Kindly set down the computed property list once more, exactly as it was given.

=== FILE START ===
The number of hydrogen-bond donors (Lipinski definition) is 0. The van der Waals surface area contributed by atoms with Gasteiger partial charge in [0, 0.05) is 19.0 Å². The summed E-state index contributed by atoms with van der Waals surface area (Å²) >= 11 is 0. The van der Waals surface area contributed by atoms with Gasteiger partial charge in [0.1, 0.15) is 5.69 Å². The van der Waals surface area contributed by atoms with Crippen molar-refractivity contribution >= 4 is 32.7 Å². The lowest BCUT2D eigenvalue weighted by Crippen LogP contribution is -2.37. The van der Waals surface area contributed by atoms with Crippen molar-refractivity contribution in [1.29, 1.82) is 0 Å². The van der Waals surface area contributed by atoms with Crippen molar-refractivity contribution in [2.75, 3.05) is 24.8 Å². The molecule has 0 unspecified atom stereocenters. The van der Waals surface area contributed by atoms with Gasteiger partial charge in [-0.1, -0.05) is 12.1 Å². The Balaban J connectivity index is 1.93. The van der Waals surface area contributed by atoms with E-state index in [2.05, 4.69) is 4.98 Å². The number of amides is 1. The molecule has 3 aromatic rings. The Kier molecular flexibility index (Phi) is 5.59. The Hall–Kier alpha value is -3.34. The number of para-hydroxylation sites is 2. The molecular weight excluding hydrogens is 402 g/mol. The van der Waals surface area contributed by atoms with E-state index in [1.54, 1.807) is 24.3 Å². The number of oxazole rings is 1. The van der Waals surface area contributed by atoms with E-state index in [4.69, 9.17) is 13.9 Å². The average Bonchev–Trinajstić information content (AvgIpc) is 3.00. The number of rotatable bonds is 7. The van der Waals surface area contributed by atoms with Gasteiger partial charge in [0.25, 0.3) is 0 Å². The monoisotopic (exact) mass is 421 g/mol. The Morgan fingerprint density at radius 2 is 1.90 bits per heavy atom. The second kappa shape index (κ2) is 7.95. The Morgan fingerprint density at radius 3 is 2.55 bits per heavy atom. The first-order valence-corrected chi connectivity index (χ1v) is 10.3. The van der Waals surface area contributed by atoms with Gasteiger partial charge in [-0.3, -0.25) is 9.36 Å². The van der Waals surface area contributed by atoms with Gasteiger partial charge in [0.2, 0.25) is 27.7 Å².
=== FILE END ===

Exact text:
The number of hydrogen-bond donors (Lipinski definition) is 0. The van der Waals surface area contributed by atoms with Gasteiger partial charge in [0, 0.05) is 19.0 Å². The summed E-state index contributed by atoms with van der Waals surface area (Å²) >= 11 is 0. The van der Waals surface area contributed by atoms with Gasteiger partial charge in [0.1, 0.15) is 5.69 Å². The van der Waals surface area contributed by atoms with Crippen molar-refractivity contribution >= 4 is 32.7 Å². The lowest BCUT2D eigenvalue weighted by Crippen LogP contribution is -2.37. The van der Waals surface area contributed by atoms with Crippen molar-refractivity contribution in [1.29, 1.82) is 0 Å². The van der Waals surface area contributed by atoms with Crippen molar-refractivity contribution in [2.75, 3.05) is 24.8 Å². The molecule has 0 unspecified atom stereocenters. The van der Waals surface area contributed by atoms with Gasteiger partial charge in [-0.1, -0.05) is 12.1 Å². The Balaban J connectivity index is 1.93. The van der Waals surface area contributed by atoms with E-state index in [2.05, 4.69) is 4.98 Å². The number of amides is 1. The molecule has 3 aromatic rings. The Kier molecular flexibility index (Phi) is 5.59. The Hall–Kier alpha value is -3.34. The number of para-hydroxylation sites is 2. The molecular weight excluding hydrogens is 402 g/mol. The van der Waals surface area contributed by atoms with E-state index in [1.54, 1.807) is 24.3 Å². The number of oxazole rings is 1. The van der Waals surface area contributed by atoms with E-state index in [4.69, 9.17) is 13.9 Å². The average Bonchev–Trinajstić information content (AvgIpc) is 3.00. The number of rotatable bonds is 7. The van der Waals surface area contributed by atoms with Gasteiger partial charge in [0.25, 0.3) is 0 Å². The monoisotopic (exact) mass is 421 g/mol. The Morgan fingerprint density at radius 2 is 1.90 bits per heavy atom. The second kappa shape index (κ2) is 7.95. The Morgan fingerprint density at radius 3 is 2.55 bits per heavy atom. The first-order valence-corrected chi connectivity index (χ1v) is 10.3. The van der Waals surface area contributed by atoms with Gasteiger partial charge in [-0.3, -0.25) is 9.36 Å². The van der Waals surface area contributed by atoms with Gasteiger partial charge in [0.2, 0.25) is 27.7 Å².